Mechanism of Evolution of Coastal Sandy Bodies from the Mouth of The Comoé River to Grand Bassam, Lower Ivory Coast, West Africa.
The mouth of the Comoé River, a transition area between marine, lagoon and river environments, makes it a dynamic environment. It is moreover this dynamism and the spatio-temporal distribution of the sandy bodies in this particular coastal zone that has been the subject of this work. It emerges from this study carried out using library data (physical and digital) and software that the dynamism of the sandy bodies of the mouth was not uniform over time. In fact, before the opening of the Vridi canal, the high flow of water at the outlet of the grau prevented the accumulation of coarse particles there. But the digging of the port structure will reduce the water flow in the Grand-Bassam estuary, which will cause the accumulation of sandy bodies at the mouth. The successive series of clogging and opening of the mouth will not be without consequence on the dynamism of the sandy bodies in this zone. Indeed, before the opening, the granulometry of the deposits is much finer and consists essentially of fine mud and sand, but after the opening, the tidal current which becomes more important will drag the fine mud and sand into the sea and leave uncovered a much coarser sandy facies.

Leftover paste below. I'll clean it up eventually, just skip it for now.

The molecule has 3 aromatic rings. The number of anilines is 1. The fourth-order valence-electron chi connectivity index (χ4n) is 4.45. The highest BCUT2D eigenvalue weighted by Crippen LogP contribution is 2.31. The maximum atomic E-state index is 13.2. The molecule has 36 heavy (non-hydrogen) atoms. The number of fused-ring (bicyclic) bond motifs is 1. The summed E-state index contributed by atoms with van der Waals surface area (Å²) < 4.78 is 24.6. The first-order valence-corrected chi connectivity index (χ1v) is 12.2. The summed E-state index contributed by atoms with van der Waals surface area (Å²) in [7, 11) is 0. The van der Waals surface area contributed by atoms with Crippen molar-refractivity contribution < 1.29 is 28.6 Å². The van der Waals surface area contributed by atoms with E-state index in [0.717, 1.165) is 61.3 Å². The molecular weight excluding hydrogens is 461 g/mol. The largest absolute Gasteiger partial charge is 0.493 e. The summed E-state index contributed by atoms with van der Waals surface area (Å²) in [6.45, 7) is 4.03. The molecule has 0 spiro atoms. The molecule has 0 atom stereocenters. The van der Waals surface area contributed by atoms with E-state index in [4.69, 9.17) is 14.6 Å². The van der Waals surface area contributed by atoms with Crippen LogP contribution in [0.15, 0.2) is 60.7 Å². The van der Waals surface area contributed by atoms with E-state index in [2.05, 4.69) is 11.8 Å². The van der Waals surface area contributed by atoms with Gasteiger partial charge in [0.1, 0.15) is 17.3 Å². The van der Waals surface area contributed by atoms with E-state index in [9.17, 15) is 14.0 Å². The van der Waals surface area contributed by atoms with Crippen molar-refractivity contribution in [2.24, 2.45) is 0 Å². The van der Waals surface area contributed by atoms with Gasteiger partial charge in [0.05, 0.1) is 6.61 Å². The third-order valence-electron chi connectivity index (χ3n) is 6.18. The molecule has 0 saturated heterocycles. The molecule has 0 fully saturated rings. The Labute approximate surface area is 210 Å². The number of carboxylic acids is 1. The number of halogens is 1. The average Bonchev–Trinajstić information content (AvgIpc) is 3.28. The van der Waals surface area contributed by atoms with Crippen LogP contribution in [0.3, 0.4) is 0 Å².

In general, this study showed that the movements of sand are dominated by a fattening on the erosion in the surroundings of the mouth, while one notes the opposite in the more remote environments.
This work is licensed under a Creative Commons Attribution-NonCommercial 4.0 International License.